I had my twitter feed up on my laptop when my two year old came over, pointed and asked "what's that?"
It was a car on fire as a result of riots in Minneapolis.
A protester hold sign reading "Justice for George" in Minneapolis on May 28.
Photographer: Kerem Yucel/AFP via Getty Images
How do I answer that? She's two years old. She just learned how to use the potty and is over the moon proud of herself every time. She loves applesauce and milk and blueberries and lima beans. She doesn't yet know about race or discrimination or violence. I had no words.
So I simply told her "that's a fire. That car is on fire." To which she replied "ok mamma" and scattered off to read her 80 million books in her play area. I sat there and started to weep. I didn't lie to her, but I also didn't have that hard conversation yet. That children her age, and with the same interests and wit and excitement will grow up to be treated differently simply because they look a little different than she does. But I need to. But I had no words.
If you have no idea the context of these revelations, here's a quick recap. On May 25, 2020, George Floyd, an African-American man was killed in Minneapolis, Minnesota when a police officer put his knee on his neck for an extended period of time. As a result, protests occurred, and riots happened.
Something that someone said during one of my master's class has been ringing around in my head for days. "When I asked my students to pinpoint the age they realized what race they are, none of the white students could do that. Minority students could tell you right away. I realized before how privileged I am and was. The biggest difference now is that I cannot in good conscience stay silent anymore. I never should have been, and I will not anymore. I assumed, falsely, that as long as I wasn't racist, I wasn't a part of the problem and that I was doing enough. That, and voting when I can. Small changes do compound, but I have to keep making those changes. I have a daughter now that looks up to what I do. If I stay silent in fear of having those hard conversations, I am a part of the problem.
Now, the protests and riots became more about one man's death. That death became the catalyst for pent up race issues in America.
It also has become political and dicey. News reports are coming in that many rioters and looters were actually white supremacists or individuals from out of state. This is important, because so many politicians are using the looting and rioting to paint protesters as "thugs". This is so dangerous. People's lives aren't political tools. These events, however, should be spurring political change for the betterment of everyone for equity's sake. Not finger pointing and childish name calling with little to no action, besides the spurring of violent confrontation and hate.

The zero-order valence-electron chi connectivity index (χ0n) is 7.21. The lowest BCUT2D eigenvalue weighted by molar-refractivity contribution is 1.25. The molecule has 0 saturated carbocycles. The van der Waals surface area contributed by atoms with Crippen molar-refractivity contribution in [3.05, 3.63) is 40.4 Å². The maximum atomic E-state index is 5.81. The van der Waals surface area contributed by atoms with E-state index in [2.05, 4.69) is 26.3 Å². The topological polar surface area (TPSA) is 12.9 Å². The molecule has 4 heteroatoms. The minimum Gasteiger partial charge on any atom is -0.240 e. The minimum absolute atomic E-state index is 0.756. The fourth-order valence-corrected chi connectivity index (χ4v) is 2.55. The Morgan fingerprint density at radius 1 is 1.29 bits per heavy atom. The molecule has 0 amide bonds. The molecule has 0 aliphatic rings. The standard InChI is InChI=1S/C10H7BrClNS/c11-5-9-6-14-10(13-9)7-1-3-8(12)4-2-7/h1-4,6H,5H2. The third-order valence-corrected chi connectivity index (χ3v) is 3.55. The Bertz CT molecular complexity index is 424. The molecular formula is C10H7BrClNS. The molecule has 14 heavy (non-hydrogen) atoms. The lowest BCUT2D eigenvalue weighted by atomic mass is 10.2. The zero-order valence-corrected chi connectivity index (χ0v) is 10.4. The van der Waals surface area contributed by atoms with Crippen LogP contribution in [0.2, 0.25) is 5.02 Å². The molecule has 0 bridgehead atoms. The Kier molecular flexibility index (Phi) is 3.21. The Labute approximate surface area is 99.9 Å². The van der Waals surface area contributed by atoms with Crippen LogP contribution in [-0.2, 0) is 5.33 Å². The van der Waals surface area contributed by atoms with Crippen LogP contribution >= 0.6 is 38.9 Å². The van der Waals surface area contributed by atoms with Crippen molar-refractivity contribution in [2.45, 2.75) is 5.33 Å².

This is not about police vs African Americans. This is about racists people vs everyone else.
There are news stories about good cops listening to the protesters and even joining them in solidarity. So this is not about cops. As an educational professional, training and critical reflection on a professional level identifying biases is something that should be included in every continuing education or professional development for adult education. This is an opportunity for educational specialist to step up and reform adult education in regards to biases and discrimination.
I had many opportunities for critical reflection and emancipatory learning opportunities to identify my own personal biases and realize how I could make small, but compounding changes to the way I do my professional work. But that's not enough anymore.
On a personal level, this breaks my heart. I keep thinking, as a mother, having to have those difficult conversations I have been putting off, not because my daughter is going to witness this racism, but because that racism could be deadly to her, her father or me. Those conversations happen and are happening in homes across the country, especially today.
On a personal level, my heart breaks for George Floyd's mother. She lost her baby simply because he looked a certain way to the wrong people.
So, my friends: My heart breaks with you. I hear you. I see you. I cannot understand what you are experiencing, but I am angry with you. It's time to take action. One cannot say All Lives Matter until we include Black Lives. Once we can identify that Black Lives Matter, then we can say in confidence that All Lives Matter. Until then, they do not all matter to everyone. And that's the problem.
So you may ask, Duchess, why are you writing this? This is a fun blog about being a geek and being married to an esports professional. Well, I have a voice and I will not stay silent anymore. If I do, then I am contributing to the problem. My platform is small. But if I can reach one person, then maybe I can contribute to the solution.
Speak up. Donate. Protest. Vote. Volunteer.
Do whatever you have to and what you can to help your fellow human beings to be equal in the eyes of the law and equal in everyone's hearts.